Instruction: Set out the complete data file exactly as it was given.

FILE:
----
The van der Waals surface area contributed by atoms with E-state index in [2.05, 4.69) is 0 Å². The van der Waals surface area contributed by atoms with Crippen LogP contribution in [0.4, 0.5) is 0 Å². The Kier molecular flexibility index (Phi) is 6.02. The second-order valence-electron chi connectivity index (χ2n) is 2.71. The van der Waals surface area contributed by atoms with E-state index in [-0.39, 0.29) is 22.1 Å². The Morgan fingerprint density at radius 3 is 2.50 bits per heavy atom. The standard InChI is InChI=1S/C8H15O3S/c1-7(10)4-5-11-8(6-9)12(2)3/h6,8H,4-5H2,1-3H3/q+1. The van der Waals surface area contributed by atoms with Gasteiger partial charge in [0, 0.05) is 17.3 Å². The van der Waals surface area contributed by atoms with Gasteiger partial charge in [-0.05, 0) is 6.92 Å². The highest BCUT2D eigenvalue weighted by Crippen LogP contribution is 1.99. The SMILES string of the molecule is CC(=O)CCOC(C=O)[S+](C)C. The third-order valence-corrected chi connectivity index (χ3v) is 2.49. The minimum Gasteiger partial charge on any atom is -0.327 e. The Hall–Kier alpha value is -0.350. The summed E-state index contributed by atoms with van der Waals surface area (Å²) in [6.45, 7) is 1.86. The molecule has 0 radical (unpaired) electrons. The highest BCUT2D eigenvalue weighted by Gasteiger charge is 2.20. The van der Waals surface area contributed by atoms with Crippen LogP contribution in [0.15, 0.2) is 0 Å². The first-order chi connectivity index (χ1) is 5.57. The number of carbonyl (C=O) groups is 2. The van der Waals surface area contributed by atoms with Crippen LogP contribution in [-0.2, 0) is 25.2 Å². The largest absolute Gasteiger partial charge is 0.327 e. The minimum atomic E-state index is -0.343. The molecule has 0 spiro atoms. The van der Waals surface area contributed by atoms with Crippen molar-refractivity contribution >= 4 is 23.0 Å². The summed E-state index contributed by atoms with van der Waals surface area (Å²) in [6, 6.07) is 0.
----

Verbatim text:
The van der Waals surface area contributed by atoms with E-state index in [2.05, 4.69) is 0 Å². The van der Waals surface area contributed by atoms with Crippen LogP contribution in [0.4, 0.5) is 0 Å². The Kier molecular flexibility index (Phi) is 6.02. The second-order valence-electron chi connectivity index (χ2n) is 2.71. The van der Waals surface area contributed by atoms with E-state index in [-0.39, 0.29) is 22.1 Å². The Morgan fingerprint density at radius 3 is 2.50 bits per heavy atom. The standard InChI is InChI=1S/C8H15O3S/c1-7(10)4-5-11-8(6-9)12(2)3/h6,8H,4-5H2,1-3H3/q+1. The van der Waals surface area contributed by atoms with Gasteiger partial charge in [0, 0.05) is 17.3 Å². The van der Waals surface area contributed by atoms with Gasteiger partial charge in [-0.05, 0) is 6.92 Å². The highest BCUT2D eigenvalue weighted by Crippen LogP contribution is 1.99. The SMILES string of the molecule is CC(=O)CCOC(C=O)[S+](C)C. The third-order valence-corrected chi connectivity index (χ3v) is 2.49. The minimum Gasteiger partial charge on any atom is -0.327 e. The Hall–Kier alpha value is -0.350. The summed E-state index contributed by atoms with van der Waals surface area (Å²) in [6.45, 7) is 1.86. The molecule has 0 radical (unpaired) electrons. The highest BCUT2D eigenvalue weighted by Gasteiger charge is 2.20. The van der Waals surface area contributed by atoms with Crippen LogP contribution in [0.15, 0.2) is 0 Å². The first-order chi connectivity index (χ1) is 5.57. The number of carbonyl (C=O) groups is 2. The van der Waals surface area contributed by atoms with Crippen LogP contribution in [-0.2, 0) is 25.2 Å². The largest absolute Gasteiger partial charge is 0.327 e. The minimum atomic E-state index is -0.343. The molecule has 0 spiro atoms. The van der Waals surface area contributed by atoms with Crippen molar-refractivity contribution >= 4 is 23.0 Å². The summed E-state index contributed by atoms with van der Waals surface area (Å²) in [6, 6.07) is 0.